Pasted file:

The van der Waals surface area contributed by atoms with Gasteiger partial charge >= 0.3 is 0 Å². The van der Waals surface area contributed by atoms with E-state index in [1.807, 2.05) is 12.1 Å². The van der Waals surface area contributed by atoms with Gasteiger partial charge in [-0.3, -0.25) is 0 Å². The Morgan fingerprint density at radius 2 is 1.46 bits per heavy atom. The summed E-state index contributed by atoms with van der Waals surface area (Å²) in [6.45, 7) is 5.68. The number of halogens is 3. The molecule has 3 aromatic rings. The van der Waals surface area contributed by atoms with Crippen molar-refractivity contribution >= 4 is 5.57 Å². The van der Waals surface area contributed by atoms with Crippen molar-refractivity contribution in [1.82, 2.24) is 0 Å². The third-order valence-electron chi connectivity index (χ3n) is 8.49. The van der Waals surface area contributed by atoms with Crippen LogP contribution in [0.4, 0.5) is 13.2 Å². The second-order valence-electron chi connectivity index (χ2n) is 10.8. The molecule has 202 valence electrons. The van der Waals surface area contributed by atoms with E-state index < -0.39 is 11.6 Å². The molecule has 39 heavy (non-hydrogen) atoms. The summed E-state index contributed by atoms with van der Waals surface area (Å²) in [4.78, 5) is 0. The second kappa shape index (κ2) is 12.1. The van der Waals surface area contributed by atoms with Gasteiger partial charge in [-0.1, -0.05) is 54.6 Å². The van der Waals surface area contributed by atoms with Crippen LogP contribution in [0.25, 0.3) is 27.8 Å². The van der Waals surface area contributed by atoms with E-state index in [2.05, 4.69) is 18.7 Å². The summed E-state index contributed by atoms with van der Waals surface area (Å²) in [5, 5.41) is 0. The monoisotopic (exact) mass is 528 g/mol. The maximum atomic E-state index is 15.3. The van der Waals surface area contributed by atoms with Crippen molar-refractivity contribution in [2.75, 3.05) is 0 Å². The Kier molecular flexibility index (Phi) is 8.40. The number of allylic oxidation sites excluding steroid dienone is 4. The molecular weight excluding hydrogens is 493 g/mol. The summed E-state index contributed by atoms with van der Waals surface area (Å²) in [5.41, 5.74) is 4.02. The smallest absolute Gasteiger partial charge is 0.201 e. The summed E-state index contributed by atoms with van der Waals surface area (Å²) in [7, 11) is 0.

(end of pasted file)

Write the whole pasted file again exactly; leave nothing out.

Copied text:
The van der Waals surface area contributed by atoms with Gasteiger partial charge >= 0.3 is 0 Å². The van der Waals surface area contributed by atoms with E-state index in [1.807, 2.05) is 12.1 Å². The van der Waals surface area contributed by atoms with Gasteiger partial charge in [-0.3, -0.25) is 0 Å². The Morgan fingerprint density at radius 2 is 1.46 bits per heavy atom. The summed E-state index contributed by atoms with van der Waals surface area (Å²) in [6.45, 7) is 5.68. The number of halogens is 3. The molecule has 3 aromatic rings. The van der Waals surface area contributed by atoms with Crippen molar-refractivity contribution >= 4 is 5.57 Å². The van der Waals surface area contributed by atoms with Crippen molar-refractivity contribution in [1.82, 2.24) is 0 Å². The third-order valence-electron chi connectivity index (χ3n) is 8.49. The van der Waals surface area contributed by atoms with Crippen LogP contribution in [0.4, 0.5) is 13.2 Å². The second-order valence-electron chi connectivity index (χ2n) is 10.8. The molecule has 202 valence electrons. The van der Waals surface area contributed by atoms with E-state index < -0.39 is 11.6 Å². The molecule has 39 heavy (non-hydrogen) atoms. The summed E-state index contributed by atoms with van der Waals surface area (Å²) in [4.78, 5) is 0. The second kappa shape index (κ2) is 12.1. The van der Waals surface area contributed by atoms with Gasteiger partial charge in [-0.1, -0.05) is 54.6 Å². The van der Waals surface area contributed by atoms with Crippen LogP contribution in [0.25, 0.3) is 27.8 Å². The van der Waals surface area contributed by atoms with E-state index in [2.05, 4.69) is 18.7 Å². The summed E-state index contributed by atoms with van der Waals surface area (Å²) in [5, 5.41) is 0. The monoisotopic (exact) mass is 528 g/mol. The maximum atomic E-state index is 15.3. The van der Waals surface area contributed by atoms with Crippen molar-refractivity contribution in [2.75, 3.05) is 0 Å². The Kier molecular flexibility index (Phi) is 8.40. The number of allylic oxidation sites excluding steroid dienone is 4. The molecular weight excluding hydrogens is 493 g/mol. The summed E-state index contributed by atoms with van der Waals surface area (Å²) in [5.41, 5.74) is 4.02. The smallest absolute Gasteiger partial charge is 0.201 e. The summed E-state index contributed by atoms with van der Waals surface area (Å²) in [7, 11) is 0.